Surprised by seeing streaks of zeros every 4k on my geli encrypted drive, I realized they are zero-padded sectors (i.e. the 9th sector underlying every encrypted 4K). I was wondering if it’d be a good idea to do this instead, in order to not give away sector start/end information in the case where metadata is destroyed:
[freebsd .../geom/eli]$ svn diff
--- g_eli_integrity.c (revision 343023)
+++ g_eli_integrity.c (working copy)
@@ -472,7 +472,7 @@
* only partially filled.
if (bp->bio_cmd == BIO_WRITE)
- memset(data + sc->sc_alen + data_secsize, 0,
+ arc4random_buf(data + sc->sc_alen + data_secsize,
encr_secsize - sc->sc_alen - data_secsize);
I'm having trouble imagining an attack that is aided by the end of sector zeroes. Do you have something specific in mind?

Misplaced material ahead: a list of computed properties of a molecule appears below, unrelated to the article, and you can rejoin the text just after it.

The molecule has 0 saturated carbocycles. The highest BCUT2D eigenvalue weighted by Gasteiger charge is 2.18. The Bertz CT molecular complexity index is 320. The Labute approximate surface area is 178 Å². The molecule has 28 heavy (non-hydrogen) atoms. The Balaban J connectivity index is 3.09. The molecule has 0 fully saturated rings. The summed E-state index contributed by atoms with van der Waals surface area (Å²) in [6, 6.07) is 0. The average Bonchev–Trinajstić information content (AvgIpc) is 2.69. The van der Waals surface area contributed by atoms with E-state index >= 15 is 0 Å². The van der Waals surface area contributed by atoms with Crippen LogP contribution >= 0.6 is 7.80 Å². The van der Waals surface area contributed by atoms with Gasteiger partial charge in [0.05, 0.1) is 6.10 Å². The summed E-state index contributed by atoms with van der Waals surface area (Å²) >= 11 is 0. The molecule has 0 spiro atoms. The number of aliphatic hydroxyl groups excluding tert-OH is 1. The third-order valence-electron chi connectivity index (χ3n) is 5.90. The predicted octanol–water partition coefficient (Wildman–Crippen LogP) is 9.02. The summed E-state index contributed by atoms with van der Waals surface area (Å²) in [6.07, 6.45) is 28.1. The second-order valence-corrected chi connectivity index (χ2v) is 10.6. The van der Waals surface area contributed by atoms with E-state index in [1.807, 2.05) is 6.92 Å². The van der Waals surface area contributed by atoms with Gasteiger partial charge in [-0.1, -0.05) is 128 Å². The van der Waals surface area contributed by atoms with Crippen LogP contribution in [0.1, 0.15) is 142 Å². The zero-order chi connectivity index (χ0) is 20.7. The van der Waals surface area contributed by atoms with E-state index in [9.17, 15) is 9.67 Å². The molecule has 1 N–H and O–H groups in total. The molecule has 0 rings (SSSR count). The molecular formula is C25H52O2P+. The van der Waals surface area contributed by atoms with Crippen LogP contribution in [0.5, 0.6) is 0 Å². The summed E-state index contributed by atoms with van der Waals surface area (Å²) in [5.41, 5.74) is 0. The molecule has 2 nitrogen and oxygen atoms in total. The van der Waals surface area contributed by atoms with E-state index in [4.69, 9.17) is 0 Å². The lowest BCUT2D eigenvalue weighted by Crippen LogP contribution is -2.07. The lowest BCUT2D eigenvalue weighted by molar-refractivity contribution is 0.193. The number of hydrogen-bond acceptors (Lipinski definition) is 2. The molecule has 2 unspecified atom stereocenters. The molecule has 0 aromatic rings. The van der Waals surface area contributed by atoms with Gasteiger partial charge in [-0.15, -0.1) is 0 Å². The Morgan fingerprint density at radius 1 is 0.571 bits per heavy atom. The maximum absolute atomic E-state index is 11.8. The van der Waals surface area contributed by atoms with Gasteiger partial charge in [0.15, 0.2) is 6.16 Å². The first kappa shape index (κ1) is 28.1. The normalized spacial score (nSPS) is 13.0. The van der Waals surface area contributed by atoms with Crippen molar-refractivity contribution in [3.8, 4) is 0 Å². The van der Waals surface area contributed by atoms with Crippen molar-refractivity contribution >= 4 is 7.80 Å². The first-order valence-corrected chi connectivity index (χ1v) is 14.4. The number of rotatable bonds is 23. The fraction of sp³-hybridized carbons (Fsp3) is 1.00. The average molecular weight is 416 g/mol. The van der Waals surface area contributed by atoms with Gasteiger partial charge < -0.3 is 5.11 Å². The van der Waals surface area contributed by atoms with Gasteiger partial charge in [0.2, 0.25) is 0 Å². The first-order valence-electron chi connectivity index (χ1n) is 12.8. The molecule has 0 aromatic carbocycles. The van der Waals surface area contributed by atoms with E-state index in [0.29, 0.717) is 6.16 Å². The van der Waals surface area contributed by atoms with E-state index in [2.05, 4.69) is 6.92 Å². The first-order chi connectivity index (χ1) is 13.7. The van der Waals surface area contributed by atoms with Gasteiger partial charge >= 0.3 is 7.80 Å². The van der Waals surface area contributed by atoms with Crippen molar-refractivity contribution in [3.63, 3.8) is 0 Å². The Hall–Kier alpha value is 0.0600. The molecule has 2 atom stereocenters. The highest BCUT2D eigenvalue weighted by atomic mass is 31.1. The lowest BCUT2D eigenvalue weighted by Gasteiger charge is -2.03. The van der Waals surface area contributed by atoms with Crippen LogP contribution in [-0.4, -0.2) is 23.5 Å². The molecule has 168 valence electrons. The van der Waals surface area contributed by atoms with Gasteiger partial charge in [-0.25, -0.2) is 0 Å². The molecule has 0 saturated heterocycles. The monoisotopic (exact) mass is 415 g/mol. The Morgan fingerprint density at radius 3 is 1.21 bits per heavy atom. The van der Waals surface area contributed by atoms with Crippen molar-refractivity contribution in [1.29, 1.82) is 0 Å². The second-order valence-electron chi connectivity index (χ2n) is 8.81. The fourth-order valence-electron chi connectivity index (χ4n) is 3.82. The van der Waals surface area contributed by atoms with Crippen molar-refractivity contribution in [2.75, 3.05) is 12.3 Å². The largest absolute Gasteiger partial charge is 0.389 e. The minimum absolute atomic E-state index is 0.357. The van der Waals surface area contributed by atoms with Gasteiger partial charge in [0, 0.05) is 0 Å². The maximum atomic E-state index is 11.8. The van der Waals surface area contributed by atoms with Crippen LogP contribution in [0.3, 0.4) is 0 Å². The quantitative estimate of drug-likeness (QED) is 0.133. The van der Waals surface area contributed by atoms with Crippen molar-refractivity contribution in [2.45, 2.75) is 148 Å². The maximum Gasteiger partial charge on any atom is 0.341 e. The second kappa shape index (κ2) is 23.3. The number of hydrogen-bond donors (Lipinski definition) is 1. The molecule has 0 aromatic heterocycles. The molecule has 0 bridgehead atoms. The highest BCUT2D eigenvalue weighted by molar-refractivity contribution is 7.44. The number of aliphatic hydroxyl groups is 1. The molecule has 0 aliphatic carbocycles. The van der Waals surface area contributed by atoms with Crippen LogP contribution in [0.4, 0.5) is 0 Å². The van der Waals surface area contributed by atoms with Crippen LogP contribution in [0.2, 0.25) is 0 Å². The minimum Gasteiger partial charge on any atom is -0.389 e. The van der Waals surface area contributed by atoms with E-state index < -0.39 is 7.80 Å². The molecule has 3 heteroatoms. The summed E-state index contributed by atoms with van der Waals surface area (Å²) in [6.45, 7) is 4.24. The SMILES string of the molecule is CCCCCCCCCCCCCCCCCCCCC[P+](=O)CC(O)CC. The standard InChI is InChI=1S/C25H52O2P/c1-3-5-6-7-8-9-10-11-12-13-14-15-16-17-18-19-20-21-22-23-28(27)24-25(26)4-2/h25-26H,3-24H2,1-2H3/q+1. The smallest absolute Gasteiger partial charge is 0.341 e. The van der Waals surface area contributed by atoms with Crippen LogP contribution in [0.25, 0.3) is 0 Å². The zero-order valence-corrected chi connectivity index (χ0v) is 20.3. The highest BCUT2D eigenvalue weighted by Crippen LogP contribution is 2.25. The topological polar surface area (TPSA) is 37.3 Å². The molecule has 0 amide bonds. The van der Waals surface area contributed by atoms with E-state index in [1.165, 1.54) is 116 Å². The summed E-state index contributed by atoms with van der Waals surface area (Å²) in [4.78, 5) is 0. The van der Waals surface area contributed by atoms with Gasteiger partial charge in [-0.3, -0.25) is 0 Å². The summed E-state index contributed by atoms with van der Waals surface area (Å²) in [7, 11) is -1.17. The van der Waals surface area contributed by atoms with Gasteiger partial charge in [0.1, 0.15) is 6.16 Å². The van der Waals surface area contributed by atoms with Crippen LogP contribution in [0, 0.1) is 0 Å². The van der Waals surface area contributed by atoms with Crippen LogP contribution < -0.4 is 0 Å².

(In reply to Conrad Meyer from comment #1)
plausible deniability of the existence of structured data on the provider. if all data on a drive is indistinguishable from random, one would be able to deny that there is data on the drive at all.
I'm having trouble seeing that as plausible or any different from partially zeroed :-). You could claim (with equal plausibility, IMO) that the alternating random / zeroes doesn't store any data; it's just silly and isn't going to be believed in the same way it won't if you make that claim with all random bytes.
You're familiar with https://xkcd.com/538/ ?
(In reply to Conrad Meyer from comment #3)
ok. well, regardless of opinions on what generally would actually happen when asked for a password by law enforcement, i think there is a case for making it harder to detect the presence of a geli provider so, i figured i put the idea out there.
Wasn't GEOM BDE designed to allow for plausible deniability, and even an attempt at defeating rubber-hose cryptography?